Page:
5-10 Minutes, using a 38 gauge triangle needle

It’s all systems go from here, with very little in-depth analysis needed. Basically, at this stage the ball firms up quickly and takes its shape very rapidly.  It’s a neat, soft ball with almost no fuzz, and it responds well to a triangle 38.

Masham ball test - 10 mins

Masham ball test – 10 mins

In Summary

I really like this fibre. Yes, there are easier fibres to work with (although this is actually an excellent fibre), and many would argue that merino is softer (I’m in two minds on that one), but if you want a soft fibre that produces a soft felt AND is easy to use then this is what you’re looking for. I have an awful lot of core fibres – to the extent that I now only tend to buy sample sizes when reviewing core wools – but as soon as I tested this I had to order another 200gs. It was as though I had no control over myself. I’m blaming the spirits, oh they torment me so!!

It’s a good all-rounder, equally good at core creation, gradual layering, small parts, flat felt pieces and long hair/ fur (although armature wrapping is a challenge as it’s a bit too fine and flyaway). However, one thing I really love about this fibre is that it blends really well with other fibres. I have carded the fawn fibre into darker brown fibres to lighten them, and blended them with alpaca, merino, corriedale etc, and it is a really effective base for a soft, fuzzy, more natural animal colour, particularly good for things like wild rabbits or hares.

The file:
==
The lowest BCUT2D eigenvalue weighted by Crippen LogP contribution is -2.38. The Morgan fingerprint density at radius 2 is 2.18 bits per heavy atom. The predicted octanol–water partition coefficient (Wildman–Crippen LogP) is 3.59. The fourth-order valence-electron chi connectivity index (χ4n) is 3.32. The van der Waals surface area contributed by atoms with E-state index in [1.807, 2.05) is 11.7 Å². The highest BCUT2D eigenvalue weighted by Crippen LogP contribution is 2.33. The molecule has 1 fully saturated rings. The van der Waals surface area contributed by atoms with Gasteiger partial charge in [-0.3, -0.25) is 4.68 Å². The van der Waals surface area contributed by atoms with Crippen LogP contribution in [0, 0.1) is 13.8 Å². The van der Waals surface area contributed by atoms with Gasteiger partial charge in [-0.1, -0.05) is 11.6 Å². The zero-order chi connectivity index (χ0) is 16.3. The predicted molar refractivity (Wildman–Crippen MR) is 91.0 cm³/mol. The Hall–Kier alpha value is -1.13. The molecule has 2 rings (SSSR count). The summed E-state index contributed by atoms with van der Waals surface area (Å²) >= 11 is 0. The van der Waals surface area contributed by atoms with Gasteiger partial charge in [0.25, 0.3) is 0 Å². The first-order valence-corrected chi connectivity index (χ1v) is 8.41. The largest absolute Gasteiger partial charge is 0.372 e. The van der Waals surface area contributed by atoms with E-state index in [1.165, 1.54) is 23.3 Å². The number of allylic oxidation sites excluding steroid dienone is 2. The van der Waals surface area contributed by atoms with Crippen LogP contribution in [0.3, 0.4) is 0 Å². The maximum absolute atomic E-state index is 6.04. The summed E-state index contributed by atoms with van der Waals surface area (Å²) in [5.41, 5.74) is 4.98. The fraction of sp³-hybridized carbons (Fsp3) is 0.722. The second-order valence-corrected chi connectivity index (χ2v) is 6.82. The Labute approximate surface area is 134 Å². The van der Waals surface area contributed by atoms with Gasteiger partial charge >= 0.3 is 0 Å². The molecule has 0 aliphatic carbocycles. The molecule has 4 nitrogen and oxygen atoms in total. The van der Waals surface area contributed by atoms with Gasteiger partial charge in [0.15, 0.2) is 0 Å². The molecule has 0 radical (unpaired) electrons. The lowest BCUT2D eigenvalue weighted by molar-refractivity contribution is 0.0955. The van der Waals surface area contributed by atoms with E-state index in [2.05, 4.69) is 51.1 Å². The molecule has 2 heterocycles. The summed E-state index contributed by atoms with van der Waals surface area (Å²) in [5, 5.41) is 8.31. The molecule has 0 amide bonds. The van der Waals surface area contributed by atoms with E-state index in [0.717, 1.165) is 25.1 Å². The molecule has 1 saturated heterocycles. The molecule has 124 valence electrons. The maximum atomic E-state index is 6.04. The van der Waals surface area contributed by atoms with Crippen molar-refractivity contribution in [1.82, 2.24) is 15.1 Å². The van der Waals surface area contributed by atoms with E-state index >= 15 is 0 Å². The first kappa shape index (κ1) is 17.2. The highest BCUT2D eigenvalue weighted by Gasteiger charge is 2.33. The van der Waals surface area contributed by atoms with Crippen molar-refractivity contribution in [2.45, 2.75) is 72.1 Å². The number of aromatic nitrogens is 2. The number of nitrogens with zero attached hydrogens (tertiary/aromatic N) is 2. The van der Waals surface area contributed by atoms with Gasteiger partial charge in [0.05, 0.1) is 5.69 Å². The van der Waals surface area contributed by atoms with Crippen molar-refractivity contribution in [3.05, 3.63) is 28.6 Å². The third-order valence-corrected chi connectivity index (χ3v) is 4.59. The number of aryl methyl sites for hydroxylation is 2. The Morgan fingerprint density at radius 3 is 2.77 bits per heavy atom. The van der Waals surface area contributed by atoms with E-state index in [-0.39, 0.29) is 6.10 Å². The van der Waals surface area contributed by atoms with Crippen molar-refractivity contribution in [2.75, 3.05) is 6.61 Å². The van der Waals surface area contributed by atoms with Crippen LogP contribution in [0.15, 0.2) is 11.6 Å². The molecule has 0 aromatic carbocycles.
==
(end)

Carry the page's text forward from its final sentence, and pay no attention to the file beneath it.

Would you create a whole model using this wool?

Yes, quite easily. If you look at this little donkey – it’s a bit of a cheat as I did blend some different fibres into the top colour (grey Masham isn’t that grey) but the core itself was made from Masham, it it really was a nice fibre to work with. I would definitely recommend giving it a go.

Flippity Felys Tussie the donkey

Tussie the donkey

 

 

 Please note that different clips may produce wool that differs from the description given above.  All wool reviews are based on the quality of the clip I am using at the time of review.

 

Some photographs have been edited to ensure images represent the wool as true-to-life as possible, as apparently the ability to take accurate pictures of wool is not one of my strengths!